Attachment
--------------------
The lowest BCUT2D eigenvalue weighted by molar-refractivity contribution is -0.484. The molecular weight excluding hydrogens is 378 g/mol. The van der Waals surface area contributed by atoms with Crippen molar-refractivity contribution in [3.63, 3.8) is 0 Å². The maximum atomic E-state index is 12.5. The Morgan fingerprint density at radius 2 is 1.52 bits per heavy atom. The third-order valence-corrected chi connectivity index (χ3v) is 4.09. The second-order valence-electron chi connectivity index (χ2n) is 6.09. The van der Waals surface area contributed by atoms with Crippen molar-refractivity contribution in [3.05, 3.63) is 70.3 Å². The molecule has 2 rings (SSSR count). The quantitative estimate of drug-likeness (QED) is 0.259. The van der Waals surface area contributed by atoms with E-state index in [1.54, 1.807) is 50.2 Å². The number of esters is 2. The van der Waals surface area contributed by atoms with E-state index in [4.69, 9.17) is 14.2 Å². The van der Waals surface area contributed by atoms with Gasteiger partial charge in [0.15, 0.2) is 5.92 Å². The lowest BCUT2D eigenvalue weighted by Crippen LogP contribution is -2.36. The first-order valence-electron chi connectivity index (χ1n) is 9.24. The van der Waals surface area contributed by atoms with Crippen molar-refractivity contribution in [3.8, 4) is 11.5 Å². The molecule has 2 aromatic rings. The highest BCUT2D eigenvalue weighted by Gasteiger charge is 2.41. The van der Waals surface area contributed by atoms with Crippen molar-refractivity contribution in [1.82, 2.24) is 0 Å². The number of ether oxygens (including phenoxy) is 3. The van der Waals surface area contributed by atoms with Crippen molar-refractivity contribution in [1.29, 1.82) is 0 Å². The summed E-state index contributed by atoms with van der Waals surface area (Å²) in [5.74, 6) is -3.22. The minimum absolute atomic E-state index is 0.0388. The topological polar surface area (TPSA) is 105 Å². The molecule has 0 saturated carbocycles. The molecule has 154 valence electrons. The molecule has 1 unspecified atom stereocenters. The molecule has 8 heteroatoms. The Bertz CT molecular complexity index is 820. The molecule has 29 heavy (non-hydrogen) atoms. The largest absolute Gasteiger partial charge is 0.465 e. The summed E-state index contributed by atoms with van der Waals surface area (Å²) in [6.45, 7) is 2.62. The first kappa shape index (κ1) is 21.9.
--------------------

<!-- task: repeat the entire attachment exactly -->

The lowest BCUT2D eigenvalue weighted by molar-refractivity contribution is -0.484. The molecular weight excluding hydrogens is 378 g/mol. The van der Waals surface area contributed by atoms with Crippen molar-refractivity contribution in [3.63, 3.8) is 0 Å². The maximum atomic E-state index is 12.5. The Morgan fingerprint density at radius 2 is 1.52 bits per heavy atom. The third-order valence-corrected chi connectivity index (χ3v) is 4.09. The second-order valence-electron chi connectivity index (χ2n) is 6.09. The van der Waals surface area contributed by atoms with Crippen molar-refractivity contribution in [3.05, 3.63) is 70.3 Å². The molecule has 2 rings (SSSR count). The quantitative estimate of drug-likeness (QED) is 0.259. The van der Waals surface area contributed by atoms with E-state index in [1.54, 1.807) is 50.2 Å². The number of esters is 2. The van der Waals surface area contributed by atoms with E-state index in [4.69, 9.17) is 14.2 Å². The van der Waals surface area contributed by atoms with Gasteiger partial charge in [0.15, 0.2) is 5.92 Å². The lowest BCUT2D eigenvalue weighted by Crippen LogP contribution is -2.36. The first-order valence-electron chi connectivity index (χ1n) is 9.24. The van der Waals surface area contributed by atoms with Crippen molar-refractivity contribution in [3.8, 4) is 11.5 Å². The molecule has 2 aromatic rings. The highest BCUT2D eigenvalue weighted by Gasteiger charge is 2.41. The van der Waals surface area contributed by atoms with Crippen molar-refractivity contribution in [1.82, 2.24) is 0 Å². The number of ether oxygens (including phenoxy) is 3. The van der Waals surface area contributed by atoms with Crippen molar-refractivity contribution in [1.29, 1.82) is 0 Å². The summed E-state index contributed by atoms with van der Waals surface area (Å²) in [5.74, 6) is -3.22. The minimum absolute atomic E-state index is 0.0388. The topological polar surface area (TPSA) is 105 Å². The molecule has 0 saturated carbocycles. The molecule has 154 valence electrons. The molecule has 1 unspecified atom stereocenters. The molecule has 8 heteroatoms. The Bertz CT molecular complexity index is 820. The molecule has 29 heavy (non-hydrogen) atoms. The largest absolute Gasteiger partial charge is 0.465 e. The summed E-state index contributed by atoms with van der Waals surface area (Å²) in [6.45, 7) is 2.62. The first kappa shape index (κ1) is 21.9.